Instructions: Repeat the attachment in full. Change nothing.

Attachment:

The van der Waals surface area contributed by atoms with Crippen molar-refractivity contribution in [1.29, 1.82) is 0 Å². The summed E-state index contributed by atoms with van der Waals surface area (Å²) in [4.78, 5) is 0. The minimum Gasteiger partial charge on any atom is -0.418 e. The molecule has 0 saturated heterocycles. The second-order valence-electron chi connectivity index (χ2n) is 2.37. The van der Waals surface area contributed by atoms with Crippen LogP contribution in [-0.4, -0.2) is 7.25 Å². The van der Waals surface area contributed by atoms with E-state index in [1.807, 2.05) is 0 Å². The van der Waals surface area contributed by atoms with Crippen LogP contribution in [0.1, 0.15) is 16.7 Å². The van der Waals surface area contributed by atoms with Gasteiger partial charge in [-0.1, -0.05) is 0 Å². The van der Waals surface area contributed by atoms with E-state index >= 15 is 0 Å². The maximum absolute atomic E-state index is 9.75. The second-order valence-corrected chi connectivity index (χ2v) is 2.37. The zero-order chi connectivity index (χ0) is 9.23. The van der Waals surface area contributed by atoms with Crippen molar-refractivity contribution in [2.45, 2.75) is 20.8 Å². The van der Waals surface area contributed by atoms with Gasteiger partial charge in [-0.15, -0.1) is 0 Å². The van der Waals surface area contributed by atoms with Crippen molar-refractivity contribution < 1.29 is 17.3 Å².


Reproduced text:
The van der Waals surface area contributed by atoms with Crippen molar-refractivity contribution in [1.29, 1.82) is 0 Å². The summed E-state index contributed by atoms with van der Waals surface area (Å²) in [4.78, 5) is 0. The minimum Gasteiger partial charge on any atom is -0.418 e. The molecule has 0 saturated heterocycles. The second-order valence-electron chi connectivity index (χ2n) is 2.37. The van der Waals surface area contributed by atoms with Crippen LogP contribution in [-0.4, -0.2) is 7.25 Å². The van der Waals surface area contributed by atoms with E-state index in [1.807, 2.05) is 0 Å². The van der Waals surface area contributed by atoms with Crippen LogP contribution in [0.1, 0.15) is 16.7 Å². The van der Waals surface area contributed by atoms with Gasteiger partial charge in [-0.1, -0.05) is 0 Å². The van der Waals surface area contributed by atoms with E-state index >= 15 is 0 Å². The maximum absolute atomic E-state index is 9.75. The second-order valence-corrected chi connectivity index (χ2v) is 2.37. The zero-order chi connectivity index (χ0) is 9.23. The van der Waals surface area contributed by atoms with Crippen molar-refractivity contribution in [2.45, 2.75) is 20.8 Å². The van der Waals surface area contributed by atoms with Gasteiger partial charge in [-0.15, -0.1) is 0 Å². The van der Waals surface area contributed by atoms with Crippen molar-refractivity contribution < 1.29 is 17.3 Å².